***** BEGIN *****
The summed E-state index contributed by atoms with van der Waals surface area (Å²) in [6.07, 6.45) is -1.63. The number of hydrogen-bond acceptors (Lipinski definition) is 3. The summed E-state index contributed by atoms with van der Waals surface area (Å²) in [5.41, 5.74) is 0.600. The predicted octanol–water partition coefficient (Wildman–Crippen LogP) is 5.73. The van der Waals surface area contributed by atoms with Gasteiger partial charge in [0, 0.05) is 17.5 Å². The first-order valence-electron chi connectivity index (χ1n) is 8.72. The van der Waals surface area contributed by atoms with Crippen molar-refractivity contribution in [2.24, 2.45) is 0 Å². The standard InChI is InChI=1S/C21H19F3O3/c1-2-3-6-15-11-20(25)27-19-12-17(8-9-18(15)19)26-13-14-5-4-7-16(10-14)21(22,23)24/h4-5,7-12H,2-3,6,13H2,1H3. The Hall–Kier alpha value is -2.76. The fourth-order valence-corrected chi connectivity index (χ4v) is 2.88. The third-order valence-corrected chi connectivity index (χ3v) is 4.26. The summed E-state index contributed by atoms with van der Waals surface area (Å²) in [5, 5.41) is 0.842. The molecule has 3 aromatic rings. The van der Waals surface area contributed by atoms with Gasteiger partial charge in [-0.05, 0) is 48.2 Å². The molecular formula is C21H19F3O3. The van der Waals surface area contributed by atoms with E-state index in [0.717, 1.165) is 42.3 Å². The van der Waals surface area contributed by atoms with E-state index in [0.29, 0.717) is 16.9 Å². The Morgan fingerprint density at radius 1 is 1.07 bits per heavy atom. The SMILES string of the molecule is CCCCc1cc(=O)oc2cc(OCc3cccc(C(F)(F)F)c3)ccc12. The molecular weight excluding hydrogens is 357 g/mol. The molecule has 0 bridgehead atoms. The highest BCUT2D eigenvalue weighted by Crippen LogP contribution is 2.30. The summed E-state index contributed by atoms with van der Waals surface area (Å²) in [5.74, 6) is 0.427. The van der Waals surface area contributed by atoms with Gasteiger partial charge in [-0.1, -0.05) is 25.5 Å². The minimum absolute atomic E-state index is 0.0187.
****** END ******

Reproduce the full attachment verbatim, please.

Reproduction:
The summed E-state index contributed by atoms with van der Waals surface area (Å²) in [6.07, 6.45) is -1.63. The number of hydrogen-bond acceptors (Lipinski definition) is 3. The summed E-state index contributed by atoms with van der Waals surface area (Å²) in [5.41, 5.74) is 0.600. The predicted octanol–water partition coefficient (Wildman–Crippen LogP) is 5.73. The van der Waals surface area contributed by atoms with Gasteiger partial charge in [0, 0.05) is 17.5 Å². The first-order valence-electron chi connectivity index (χ1n) is 8.72. The van der Waals surface area contributed by atoms with Crippen molar-refractivity contribution in [2.24, 2.45) is 0 Å². The standard InChI is InChI=1S/C21H19F3O3/c1-2-3-6-15-11-20(25)27-19-12-17(8-9-18(15)19)26-13-14-5-4-7-16(10-14)21(22,23)24/h4-5,7-12H,2-3,6,13H2,1H3. The Hall–Kier alpha value is -2.76. The fourth-order valence-corrected chi connectivity index (χ4v) is 2.88. The third-order valence-corrected chi connectivity index (χ3v) is 4.26. The summed E-state index contributed by atoms with van der Waals surface area (Å²) in [5, 5.41) is 0.842. The molecule has 3 aromatic rings. The van der Waals surface area contributed by atoms with Gasteiger partial charge in [-0.05, 0) is 48.2 Å². The molecular formula is C21H19F3O3. The van der Waals surface area contributed by atoms with E-state index in [0.717, 1.165) is 42.3 Å². The van der Waals surface area contributed by atoms with E-state index in [0.29, 0.717) is 16.9 Å². The Morgan fingerprint density at radius 1 is 1.07 bits per heavy atom. The SMILES string of the molecule is CCCCc1cc(=O)oc2cc(OCc3cccc(C(F)(F)F)c3)ccc12. The molecular weight excluding hydrogens is 357 g/mol. The molecule has 0 bridgehead atoms. The highest BCUT2D eigenvalue weighted by Crippen LogP contribution is 2.30. The summed E-state index contributed by atoms with van der Waals surface area (Å²) in [5.74, 6) is 0.427. The van der Waals surface area contributed by atoms with Gasteiger partial charge in [-0.1, -0.05) is 25.5 Å². The minimum absolute atomic E-state index is 0.0187.